Use of contributions to promote education entitled to Income - Tax benefits: HC
February, 14th 2011
The Delhi high court has ruled that the use of contributions by educational institutions to promote the cause of education without any profit motive would enable them to claim the benefit of deduction under the provision of the Income Tax Act. In our opinion, section 10 (22) of the IT Act should not be given a restrictive meaning and so long as the income is used for fulfilling educational purpose, the exemption should be available, ruled a high court bench. The court rejected the plea of the Revenue Department which had said that if the donations received by the educational institutes are not voluntary, then the dominant intent is to earn the profit.
Merely, non-distribution of such contributions to the members of the institutes or use of such amount for the educational activities would not be sufficient to claim exemption under section 10 (22) of the Act of 1961, the department had said.
The court, however, said: It cannot be lost sight of that if an institution has to expand, additional infrastructure has to be created, quality education has to be imparted, all these activities require funds. There may be an original corpus of the society but thereafter the corpus for such activity can be created only through voluntary donations either from any philanthropist or through collection of funds in the process of admission.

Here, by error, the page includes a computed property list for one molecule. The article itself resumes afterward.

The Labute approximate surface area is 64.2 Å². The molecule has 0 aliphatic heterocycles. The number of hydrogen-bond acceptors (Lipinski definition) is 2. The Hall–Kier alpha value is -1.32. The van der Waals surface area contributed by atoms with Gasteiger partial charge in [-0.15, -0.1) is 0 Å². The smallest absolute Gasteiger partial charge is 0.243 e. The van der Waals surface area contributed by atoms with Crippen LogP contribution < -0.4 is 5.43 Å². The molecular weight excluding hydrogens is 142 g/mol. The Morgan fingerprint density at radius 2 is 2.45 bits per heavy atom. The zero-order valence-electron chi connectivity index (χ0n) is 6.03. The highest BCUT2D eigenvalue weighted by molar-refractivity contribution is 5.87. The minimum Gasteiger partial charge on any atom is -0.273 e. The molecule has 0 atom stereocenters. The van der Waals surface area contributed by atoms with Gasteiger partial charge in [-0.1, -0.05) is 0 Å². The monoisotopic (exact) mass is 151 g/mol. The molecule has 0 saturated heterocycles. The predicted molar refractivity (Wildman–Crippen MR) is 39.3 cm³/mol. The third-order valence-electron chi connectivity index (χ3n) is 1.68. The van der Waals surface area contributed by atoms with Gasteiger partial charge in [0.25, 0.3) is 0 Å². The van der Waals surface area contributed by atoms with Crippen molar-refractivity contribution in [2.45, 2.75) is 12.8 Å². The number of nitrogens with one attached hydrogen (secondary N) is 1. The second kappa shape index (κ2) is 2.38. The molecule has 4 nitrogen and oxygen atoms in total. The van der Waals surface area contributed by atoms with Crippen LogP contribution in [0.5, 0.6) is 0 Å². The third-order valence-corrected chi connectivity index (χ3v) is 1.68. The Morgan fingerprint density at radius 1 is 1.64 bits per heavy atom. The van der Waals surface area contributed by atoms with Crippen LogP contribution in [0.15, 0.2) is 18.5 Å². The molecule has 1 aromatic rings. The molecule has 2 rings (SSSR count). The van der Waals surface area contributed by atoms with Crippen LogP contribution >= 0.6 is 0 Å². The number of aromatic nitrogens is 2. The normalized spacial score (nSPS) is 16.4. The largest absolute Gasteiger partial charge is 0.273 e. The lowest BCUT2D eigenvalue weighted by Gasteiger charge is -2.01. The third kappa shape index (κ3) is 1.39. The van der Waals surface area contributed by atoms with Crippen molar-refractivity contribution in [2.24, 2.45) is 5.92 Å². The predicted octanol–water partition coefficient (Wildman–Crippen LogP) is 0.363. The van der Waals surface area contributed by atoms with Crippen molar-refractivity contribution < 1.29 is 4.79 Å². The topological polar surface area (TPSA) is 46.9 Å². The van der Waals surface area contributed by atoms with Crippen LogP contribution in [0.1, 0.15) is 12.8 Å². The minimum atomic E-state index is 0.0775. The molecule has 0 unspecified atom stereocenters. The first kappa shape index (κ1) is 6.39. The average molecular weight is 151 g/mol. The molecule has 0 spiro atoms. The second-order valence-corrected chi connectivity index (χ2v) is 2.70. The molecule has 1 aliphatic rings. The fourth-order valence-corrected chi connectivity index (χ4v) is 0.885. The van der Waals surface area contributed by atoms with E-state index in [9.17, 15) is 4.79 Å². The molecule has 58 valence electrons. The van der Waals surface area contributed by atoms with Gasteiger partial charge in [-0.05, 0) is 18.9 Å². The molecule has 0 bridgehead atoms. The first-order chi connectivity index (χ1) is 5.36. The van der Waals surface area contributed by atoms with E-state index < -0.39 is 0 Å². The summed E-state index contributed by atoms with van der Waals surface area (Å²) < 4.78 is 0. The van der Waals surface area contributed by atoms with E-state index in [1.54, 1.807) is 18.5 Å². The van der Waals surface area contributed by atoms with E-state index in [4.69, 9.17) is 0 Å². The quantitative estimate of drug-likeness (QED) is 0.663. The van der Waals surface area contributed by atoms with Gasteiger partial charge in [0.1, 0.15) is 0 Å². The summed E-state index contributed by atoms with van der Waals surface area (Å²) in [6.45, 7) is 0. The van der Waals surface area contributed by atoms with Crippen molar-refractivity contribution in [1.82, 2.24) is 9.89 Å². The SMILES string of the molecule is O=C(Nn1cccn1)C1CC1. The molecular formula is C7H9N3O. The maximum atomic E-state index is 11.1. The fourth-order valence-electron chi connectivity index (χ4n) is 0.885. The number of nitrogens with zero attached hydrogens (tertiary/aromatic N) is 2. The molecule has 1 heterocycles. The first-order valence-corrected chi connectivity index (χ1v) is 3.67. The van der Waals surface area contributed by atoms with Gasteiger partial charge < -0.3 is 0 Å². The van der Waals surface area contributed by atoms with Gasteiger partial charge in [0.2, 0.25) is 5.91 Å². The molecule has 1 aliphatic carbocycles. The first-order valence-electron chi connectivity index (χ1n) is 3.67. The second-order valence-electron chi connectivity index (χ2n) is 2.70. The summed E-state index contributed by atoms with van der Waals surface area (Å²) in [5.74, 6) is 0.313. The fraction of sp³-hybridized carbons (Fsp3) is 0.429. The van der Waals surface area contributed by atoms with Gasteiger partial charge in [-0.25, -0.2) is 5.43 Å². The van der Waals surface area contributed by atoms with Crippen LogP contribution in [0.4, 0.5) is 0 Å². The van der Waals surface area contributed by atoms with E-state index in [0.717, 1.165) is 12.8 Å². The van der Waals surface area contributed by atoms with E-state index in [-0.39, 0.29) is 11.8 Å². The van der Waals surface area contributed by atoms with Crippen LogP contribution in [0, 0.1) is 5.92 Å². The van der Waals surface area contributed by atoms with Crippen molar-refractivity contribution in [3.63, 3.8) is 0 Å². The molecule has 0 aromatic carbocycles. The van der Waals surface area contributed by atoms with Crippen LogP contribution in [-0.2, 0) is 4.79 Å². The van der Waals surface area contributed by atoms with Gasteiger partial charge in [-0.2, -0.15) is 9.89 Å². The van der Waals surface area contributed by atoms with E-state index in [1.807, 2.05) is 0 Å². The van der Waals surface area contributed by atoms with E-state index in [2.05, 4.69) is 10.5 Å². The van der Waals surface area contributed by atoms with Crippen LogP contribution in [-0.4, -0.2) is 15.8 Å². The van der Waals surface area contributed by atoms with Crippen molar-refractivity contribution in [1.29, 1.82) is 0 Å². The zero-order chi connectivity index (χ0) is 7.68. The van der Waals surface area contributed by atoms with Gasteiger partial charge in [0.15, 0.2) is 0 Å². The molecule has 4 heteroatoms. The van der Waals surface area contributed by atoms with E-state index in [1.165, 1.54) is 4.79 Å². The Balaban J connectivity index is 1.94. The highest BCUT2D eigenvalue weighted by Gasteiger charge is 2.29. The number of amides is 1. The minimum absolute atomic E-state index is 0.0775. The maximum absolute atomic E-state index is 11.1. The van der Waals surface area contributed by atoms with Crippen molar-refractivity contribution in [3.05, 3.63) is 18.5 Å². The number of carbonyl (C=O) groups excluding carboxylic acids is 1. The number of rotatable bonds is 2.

The court said: We are not concerned with the morality of the issue while deciding whether exemption has to be granted under section 10 (22) of the IT Act as all that is required is the absence of profit motive. The department had denied the exemption claimed by the assessee, Shanti Devi Progressive Educational Society for assessment year of 1993-94.
The assessing officer had zeroed in on three components of the school the admission fee of Rs 7, 12, 000, the corpus fund of Rs 17,24,085 and the loan from the parents of the students amounting to Rs 10,85,000. It were treated by the department as the income of the assessee. Aggrieved, the school had approached the CIT (A).
It dismissed the appeal. The assessee then filed appeal before the Income Tax Appellate Tribunal (ITAT). There were difference of opinion among the two members of the quasi-judicial body. Then the matter was referred to the third member of the ITAT. The tribunal then in its majority order had ruled in favour of the assessee. Aggrieved, the Revenue Department had came to the high court.